COPD

Chronic obstructive pulmonary disease, known as COPD, refers to a group of lung conditions that result in poor lung function due to a narrowing of your airways. The two main conditions are bronchitis and emphysema, and the main cause of both is related to smoking, making COPD therefore a largely preventable disease.

Chronic – means it is long-term
Obstructive – refers to the narrowing of the airways, making breathing more difficult on the exhale
Pulmonary – means it affects your lungs
Disease – COPD is a medical condition

Facts about COPD

  • An estimated 1.2 million people are living in the UK with COPD
  • This has increased considerably since 2011, estimating that 835,000 were living with the condition
  • COPD is most common if you are over 35 years of age and are a smoker, or have smoked
  • This makes COPD the second most common lung condition – asthma being the first
  • The main cause is smoking, although it can affect people that don’t, or have never smoked
  • Approximately 90% of individuals that get COPD do, or did, smoke
  • COPD does tend to run in families, so your risk may be higher if your parents also had chest conditions
  • A genetic condition known as alpha-1-antitrypsin deficiency, can increase the risk to develop COPD at a young age
  • The damage caused to your lungs is irreversible, so early diagnosis is essential
  • There is no cure for COPD but there are treatment options to help manage your symptoms

Symptoms of COPD

Sometimes the symptoms of COPD are mistaken for just a “smokers cough” but this is not the case. This is why diagnosis is vital in order to prevent your symptoms getting worse. Also, following diagnosis you can seek the right treatment to help you to manage your symptoms better.

Common symptoms of COPD include:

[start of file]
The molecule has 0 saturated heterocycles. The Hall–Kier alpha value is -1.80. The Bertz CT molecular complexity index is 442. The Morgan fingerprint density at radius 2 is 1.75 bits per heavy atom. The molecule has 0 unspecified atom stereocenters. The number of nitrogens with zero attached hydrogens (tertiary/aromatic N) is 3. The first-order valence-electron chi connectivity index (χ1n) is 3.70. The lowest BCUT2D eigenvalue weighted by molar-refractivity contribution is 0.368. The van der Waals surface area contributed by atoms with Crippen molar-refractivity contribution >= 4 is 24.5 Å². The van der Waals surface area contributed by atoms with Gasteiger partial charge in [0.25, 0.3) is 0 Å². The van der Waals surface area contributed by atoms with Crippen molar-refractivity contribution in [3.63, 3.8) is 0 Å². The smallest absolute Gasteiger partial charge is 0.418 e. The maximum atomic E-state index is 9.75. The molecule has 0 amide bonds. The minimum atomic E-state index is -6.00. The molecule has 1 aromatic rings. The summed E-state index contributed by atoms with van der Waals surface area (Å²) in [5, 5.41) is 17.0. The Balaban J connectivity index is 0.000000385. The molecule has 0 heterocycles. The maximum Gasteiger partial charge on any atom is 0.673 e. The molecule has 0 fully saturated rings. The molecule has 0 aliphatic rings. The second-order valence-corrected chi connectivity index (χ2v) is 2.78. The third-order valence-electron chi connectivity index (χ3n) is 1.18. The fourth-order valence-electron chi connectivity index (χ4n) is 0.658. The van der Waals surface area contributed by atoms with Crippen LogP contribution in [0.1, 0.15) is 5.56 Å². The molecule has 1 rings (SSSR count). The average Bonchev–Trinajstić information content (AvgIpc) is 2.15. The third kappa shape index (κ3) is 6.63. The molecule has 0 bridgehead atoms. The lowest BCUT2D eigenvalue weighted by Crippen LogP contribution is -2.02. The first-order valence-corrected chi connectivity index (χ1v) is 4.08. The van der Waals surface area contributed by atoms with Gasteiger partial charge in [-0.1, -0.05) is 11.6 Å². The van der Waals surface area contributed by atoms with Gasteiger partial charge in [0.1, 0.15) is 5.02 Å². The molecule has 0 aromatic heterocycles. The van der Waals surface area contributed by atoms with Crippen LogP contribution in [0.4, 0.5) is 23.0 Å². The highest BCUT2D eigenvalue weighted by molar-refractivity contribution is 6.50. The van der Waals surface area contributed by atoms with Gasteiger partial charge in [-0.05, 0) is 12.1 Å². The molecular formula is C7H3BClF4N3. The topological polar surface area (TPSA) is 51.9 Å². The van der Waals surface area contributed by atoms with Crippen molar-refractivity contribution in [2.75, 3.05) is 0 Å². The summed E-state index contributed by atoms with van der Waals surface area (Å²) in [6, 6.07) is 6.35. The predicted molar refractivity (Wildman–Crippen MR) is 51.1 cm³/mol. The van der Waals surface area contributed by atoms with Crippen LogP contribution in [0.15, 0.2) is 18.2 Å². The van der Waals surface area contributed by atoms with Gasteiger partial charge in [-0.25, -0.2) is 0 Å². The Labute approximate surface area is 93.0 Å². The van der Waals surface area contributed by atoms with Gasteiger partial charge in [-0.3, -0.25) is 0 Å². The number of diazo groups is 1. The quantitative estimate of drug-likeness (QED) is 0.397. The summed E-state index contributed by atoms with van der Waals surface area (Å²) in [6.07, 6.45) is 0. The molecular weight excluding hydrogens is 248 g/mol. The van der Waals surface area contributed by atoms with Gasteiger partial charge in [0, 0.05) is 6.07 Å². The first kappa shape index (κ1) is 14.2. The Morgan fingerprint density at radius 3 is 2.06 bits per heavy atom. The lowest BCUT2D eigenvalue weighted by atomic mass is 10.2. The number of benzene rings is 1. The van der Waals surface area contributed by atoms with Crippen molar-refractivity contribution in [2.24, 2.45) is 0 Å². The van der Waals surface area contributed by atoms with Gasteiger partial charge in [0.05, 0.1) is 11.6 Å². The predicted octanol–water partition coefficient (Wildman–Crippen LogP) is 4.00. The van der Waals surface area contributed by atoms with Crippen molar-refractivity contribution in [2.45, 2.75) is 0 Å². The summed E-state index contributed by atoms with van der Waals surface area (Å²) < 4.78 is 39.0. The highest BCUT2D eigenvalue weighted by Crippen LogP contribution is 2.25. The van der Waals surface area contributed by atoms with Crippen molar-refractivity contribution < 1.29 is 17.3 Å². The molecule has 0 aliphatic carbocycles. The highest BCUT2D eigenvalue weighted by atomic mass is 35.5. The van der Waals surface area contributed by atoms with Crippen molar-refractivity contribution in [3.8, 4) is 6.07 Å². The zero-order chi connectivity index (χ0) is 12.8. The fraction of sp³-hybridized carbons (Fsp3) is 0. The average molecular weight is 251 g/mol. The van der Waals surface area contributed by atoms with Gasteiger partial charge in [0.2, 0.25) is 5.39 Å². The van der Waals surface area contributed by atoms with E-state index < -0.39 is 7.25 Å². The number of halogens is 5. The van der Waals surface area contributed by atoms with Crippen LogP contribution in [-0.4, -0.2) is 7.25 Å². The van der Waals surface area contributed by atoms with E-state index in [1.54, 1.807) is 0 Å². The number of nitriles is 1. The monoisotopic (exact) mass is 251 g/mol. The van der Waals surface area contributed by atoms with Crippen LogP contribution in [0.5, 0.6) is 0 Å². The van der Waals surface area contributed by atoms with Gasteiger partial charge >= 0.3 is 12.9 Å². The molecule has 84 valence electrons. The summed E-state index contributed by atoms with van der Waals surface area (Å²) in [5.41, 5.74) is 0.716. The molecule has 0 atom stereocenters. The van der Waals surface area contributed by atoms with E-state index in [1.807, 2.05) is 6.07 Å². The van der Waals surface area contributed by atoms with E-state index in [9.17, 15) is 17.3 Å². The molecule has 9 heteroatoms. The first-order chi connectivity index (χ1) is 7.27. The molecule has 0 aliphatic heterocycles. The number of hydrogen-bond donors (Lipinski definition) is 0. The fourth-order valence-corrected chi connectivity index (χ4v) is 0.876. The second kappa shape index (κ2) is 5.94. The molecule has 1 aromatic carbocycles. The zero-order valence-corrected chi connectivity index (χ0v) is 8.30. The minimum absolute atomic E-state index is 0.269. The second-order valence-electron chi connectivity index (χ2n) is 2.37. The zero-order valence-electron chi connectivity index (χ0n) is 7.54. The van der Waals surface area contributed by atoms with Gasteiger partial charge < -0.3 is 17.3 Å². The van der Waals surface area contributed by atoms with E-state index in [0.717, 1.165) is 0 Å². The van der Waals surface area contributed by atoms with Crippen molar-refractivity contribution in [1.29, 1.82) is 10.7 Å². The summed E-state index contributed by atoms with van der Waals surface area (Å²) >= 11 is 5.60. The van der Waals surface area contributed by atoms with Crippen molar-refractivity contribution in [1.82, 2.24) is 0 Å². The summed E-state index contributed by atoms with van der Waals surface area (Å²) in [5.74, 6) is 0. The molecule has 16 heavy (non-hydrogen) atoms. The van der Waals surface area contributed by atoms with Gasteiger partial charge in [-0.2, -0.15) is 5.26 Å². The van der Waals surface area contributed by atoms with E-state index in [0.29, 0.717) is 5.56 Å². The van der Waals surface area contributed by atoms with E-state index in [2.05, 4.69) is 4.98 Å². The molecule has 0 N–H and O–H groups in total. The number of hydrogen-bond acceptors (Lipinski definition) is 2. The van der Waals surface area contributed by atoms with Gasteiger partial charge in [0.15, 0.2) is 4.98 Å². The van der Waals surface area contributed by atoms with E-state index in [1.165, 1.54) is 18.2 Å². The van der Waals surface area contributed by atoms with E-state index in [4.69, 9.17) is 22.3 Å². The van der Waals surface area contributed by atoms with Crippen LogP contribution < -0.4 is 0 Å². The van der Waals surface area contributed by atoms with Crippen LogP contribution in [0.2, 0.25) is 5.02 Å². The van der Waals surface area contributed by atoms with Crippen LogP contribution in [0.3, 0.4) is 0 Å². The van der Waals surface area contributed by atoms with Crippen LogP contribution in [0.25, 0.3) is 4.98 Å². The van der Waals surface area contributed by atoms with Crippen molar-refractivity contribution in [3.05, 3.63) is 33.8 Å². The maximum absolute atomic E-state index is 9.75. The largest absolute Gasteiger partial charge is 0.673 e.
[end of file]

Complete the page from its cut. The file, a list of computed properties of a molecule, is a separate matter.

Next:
• Breathlessness, in general when doing daily tasks and more when active
  • A chesty cough that persists, usually with phlegm
  • Frequent chest infections
  • Wheezing persistently, particularly in cold weather
  • Producing more phlegm, or sputum, than normal

Other symptoms of severe COPD may include losing your appetite, leading to weight loss and tiredness. Also, your ankles may become swollen from a build up of fluids.

If you cough up blood this could be a symptom of severe COPD, although often this is linked to severe chest infections, or possibly lung cancer. Ruling out other conditions is part of the diagnosis process.

Symptoms may come and go, although often with COPD, symptoms are usually persistent. They may get worse with weather, infection or when breathing in smoke or heavy fumes.

Without treatment, symptoms typically get worse. Flare-ups, or exacerbations, may occur too, when symptoms all of a sudden become severe and then subside.

What causes COPD?

COPD is the result of long-term damage to your lungs, causing them to be inflamed, damaged and ultimately narrow. The lining of your airways is made from muscle and elastic tissue, which becomes floppy if you are suffering with COPD, so there is less “pull” on the airway to keep it open.

Narrow airways makes it more difficult for you to breathe air in and out of your lungs, which directly results on the amount of oxygen you can take-in, and carbon dioxide you can expel.

The two most common types of COPD are: